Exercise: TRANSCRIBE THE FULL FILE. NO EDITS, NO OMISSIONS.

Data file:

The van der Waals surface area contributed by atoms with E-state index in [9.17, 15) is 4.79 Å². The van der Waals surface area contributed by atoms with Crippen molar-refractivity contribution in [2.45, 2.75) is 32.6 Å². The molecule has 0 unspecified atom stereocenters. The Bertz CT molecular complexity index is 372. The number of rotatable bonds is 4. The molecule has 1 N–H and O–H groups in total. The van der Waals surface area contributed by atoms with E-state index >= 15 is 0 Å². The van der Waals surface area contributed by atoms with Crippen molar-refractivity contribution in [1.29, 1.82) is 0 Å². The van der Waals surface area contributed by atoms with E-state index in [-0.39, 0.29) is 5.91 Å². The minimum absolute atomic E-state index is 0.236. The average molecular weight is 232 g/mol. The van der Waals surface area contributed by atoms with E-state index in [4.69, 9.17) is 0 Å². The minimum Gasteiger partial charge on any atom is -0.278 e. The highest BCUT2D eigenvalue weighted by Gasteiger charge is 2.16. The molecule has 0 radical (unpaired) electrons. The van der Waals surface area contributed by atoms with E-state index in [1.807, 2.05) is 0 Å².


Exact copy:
The van der Waals surface area contributed by atoms with E-state index in [9.17, 15) is 4.79 Å². The van der Waals surface area contributed by atoms with Crippen molar-refractivity contribution in [2.45, 2.75) is 32.6 Å². The molecule has 0 unspecified atom stereocenters. The Bertz CT molecular complexity index is 372. The number of rotatable bonds is 4. The molecule has 1 N–H and O–H groups in total. The van der Waals surface area contributed by atoms with E-state index >= 15 is 0 Å². The van der Waals surface area contributed by atoms with Crippen molar-refractivity contribution in [1.29, 1.82) is 0 Å². The van der Waals surface area contributed by atoms with E-state index in [-0.39, 0.29) is 5.91 Å². The minimum absolute atomic E-state index is 0.236. The average molecular weight is 232 g/mol. The van der Waals surface area contributed by atoms with E-state index in [4.69, 9.17) is 0 Å². The minimum Gasteiger partial charge on any atom is -0.278 e. The highest BCUT2D eigenvalue weighted by Gasteiger charge is 2.16. The molecule has 0 radical (unpaired) electrons. The van der Waals surface area contributed by atoms with E-state index in [1.807, 2.05) is 0 Å².